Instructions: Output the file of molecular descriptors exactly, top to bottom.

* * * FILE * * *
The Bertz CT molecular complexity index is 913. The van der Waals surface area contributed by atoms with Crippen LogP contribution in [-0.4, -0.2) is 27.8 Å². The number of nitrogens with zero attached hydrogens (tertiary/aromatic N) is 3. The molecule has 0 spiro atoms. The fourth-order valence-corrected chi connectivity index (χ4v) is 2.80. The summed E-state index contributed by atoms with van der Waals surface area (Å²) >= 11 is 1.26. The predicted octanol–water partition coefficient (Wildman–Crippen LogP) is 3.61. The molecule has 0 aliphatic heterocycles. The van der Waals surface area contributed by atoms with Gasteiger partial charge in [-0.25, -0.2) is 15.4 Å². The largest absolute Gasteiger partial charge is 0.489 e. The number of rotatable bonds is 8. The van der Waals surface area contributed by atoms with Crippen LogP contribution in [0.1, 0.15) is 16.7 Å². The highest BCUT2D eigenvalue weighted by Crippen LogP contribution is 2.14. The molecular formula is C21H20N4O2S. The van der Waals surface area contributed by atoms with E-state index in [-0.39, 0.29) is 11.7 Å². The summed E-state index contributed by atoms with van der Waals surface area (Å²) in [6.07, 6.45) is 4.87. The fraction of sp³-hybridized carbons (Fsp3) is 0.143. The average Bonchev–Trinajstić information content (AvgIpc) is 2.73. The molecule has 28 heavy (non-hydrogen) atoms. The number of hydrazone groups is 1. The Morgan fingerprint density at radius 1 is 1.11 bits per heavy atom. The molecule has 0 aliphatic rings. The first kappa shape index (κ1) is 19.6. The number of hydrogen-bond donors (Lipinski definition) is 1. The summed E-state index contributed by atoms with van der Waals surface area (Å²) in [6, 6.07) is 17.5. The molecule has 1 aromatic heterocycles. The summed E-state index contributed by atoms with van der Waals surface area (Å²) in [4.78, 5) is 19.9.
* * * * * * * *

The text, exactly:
The Bertz CT molecular complexity index is 913. The van der Waals surface area contributed by atoms with Crippen LogP contribution in [-0.4, -0.2) is 27.8 Å². The number of nitrogens with zero attached hydrogens (tertiary/aromatic N) is 3. The molecule has 0 spiro atoms. The fourth-order valence-corrected chi connectivity index (χ4v) is 2.80. The summed E-state index contributed by atoms with van der Waals surface area (Å²) >= 11 is 1.26. The predicted octanol–water partition coefficient (Wildman–Crippen LogP) is 3.61. The molecule has 0 aliphatic heterocycles. The van der Waals surface area contributed by atoms with Gasteiger partial charge in [-0.25, -0.2) is 15.4 Å². The largest absolute Gasteiger partial charge is 0.489 e. The number of rotatable bonds is 8. The van der Waals surface area contributed by atoms with Crippen LogP contribution in [0.1, 0.15) is 16.7 Å². The highest BCUT2D eigenvalue weighted by Crippen LogP contribution is 2.14. The molecular formula is C21H20N4O2S. The van der Waals surface area contributed by atoms with E-state index in [-0.39, 0.29) is 11.7 Å². The summed E-state index contributed by atoms with van der Waals surface area (Å²) in [6.07, 6.45) is 4.87. The fraction of sp³-hybridized carbons (Fsp3) is 0.143. The average Bonchev–Trinajstić information content (AvgIpc) is 2.73. The molecule has 28 heavy (non-hydrogen) atoms. The number of hydrazone groups is 1. The Morgan fingerprint density at radius 1 is 1.11 bits per heavy atom. The molecule has 0 aliphatic rings. The first kappa shape index (κ1) is 19.6. The number of hydrogen-bond donors (Lipinski definition) is 1. The summed E-state index contributed by atoms with van der Waals surface area (Å²) in [6, 6.07) is 17.5. The molecule has 1 aromatic heterocycles. The summed E-state index contributed by atoms with van der Waals surface area (Å²) in [4.78, 5) is 19.9.